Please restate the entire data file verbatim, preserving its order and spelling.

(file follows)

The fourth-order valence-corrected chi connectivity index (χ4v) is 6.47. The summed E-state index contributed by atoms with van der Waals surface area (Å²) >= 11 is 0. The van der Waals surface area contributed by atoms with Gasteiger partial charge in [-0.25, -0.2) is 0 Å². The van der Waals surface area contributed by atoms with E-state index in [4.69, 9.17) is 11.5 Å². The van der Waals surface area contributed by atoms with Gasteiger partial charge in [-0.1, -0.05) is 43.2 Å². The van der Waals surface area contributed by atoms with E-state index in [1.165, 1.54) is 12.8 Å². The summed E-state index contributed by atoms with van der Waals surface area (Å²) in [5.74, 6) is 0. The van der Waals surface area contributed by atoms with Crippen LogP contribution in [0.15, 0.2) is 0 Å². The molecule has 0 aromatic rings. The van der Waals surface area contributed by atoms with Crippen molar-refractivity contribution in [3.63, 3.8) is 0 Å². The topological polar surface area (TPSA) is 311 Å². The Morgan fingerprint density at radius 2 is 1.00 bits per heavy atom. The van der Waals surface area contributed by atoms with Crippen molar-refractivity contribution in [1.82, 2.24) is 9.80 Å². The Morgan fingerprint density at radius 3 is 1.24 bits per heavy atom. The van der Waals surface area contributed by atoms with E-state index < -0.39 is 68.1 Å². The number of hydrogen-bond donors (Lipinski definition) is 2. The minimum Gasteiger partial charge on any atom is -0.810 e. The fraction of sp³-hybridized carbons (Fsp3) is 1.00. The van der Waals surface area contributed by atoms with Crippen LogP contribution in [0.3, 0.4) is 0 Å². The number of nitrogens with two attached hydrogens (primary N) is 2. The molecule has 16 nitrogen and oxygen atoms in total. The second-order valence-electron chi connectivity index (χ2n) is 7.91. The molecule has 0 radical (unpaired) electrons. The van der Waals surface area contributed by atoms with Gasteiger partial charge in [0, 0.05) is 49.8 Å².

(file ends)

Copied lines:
The fourth-order valence-corrected chi connectivity index (χ4v) is 6.47. The summed E-state index contributed by atoms with van der Waals surface area (Å²) >= 11 is 0. The van der Waals surface area contributed by atoms with Gasteiger partial charge in [-0.25, -0.2) is 0 Å². The van der Waals surface area contributed by atoms with E-state index in [4.69, 9.17) is 11.5 Å². The van der Waals surface area contributed by atoms with Gasteiger partial charge in [-0.1, -0.05) is 43.2 Å². The van der Waals surface area contributed by atoms with E-state index in [1.165, 1.54) is 12.8 Å². The summed E-state index contributed by atoms with van der Waals surface area (Å²) in [5.74, 6) is 0. The van der Waals surface area contributed by atoms with Crippen LogP contribution in [0.15, 0.2) is 0 Å². The molecule has 0 aromatic rings. The van der Waals surface area contributed by atoms with Crippen molar-refractivity contribution in [3.63, 3.8) is 0 Å². The topological polar surface area (TPSA) is 311 Å². The Morgan fingerprint density at radius 2 is 1.00 bits per heavy atom. The van der Waals surface area contributed by atoms with Crippen molar-refractivity contribution in [1.82, 2.24) is 9.80 Å². The Morgan fingerprint density at radius 3 is 1.24 bits per heavy atom. The van der Waals surface area contributed by atoms with E-state index < -0.39 is 68.1 Å². The number of hydrogen-bond donors (Lipinski definition) is 2. The minimum Gasteiger partial charge on any atom is -0.810 e. The fraction of sp³-hybridized carbons (Fsp3) is 1.00. The van der Waals surface area contributed by atoms with Crippen LogP contribution in [0.3, 0.4) is 0 Å². The number of nitrogens with two attached hydrogens (primary N) is 2. The molecule has 16 nitrogen and oxygen atoms in total. The second-order valence-electron chi connectivity index (χ2n) is 7.91. The molecule has 0 radical (unpaired) electrons. The van der Waals surface area contributed by atoms with Gasteiger partial charge in [0, 0.05) is 49.8 Å².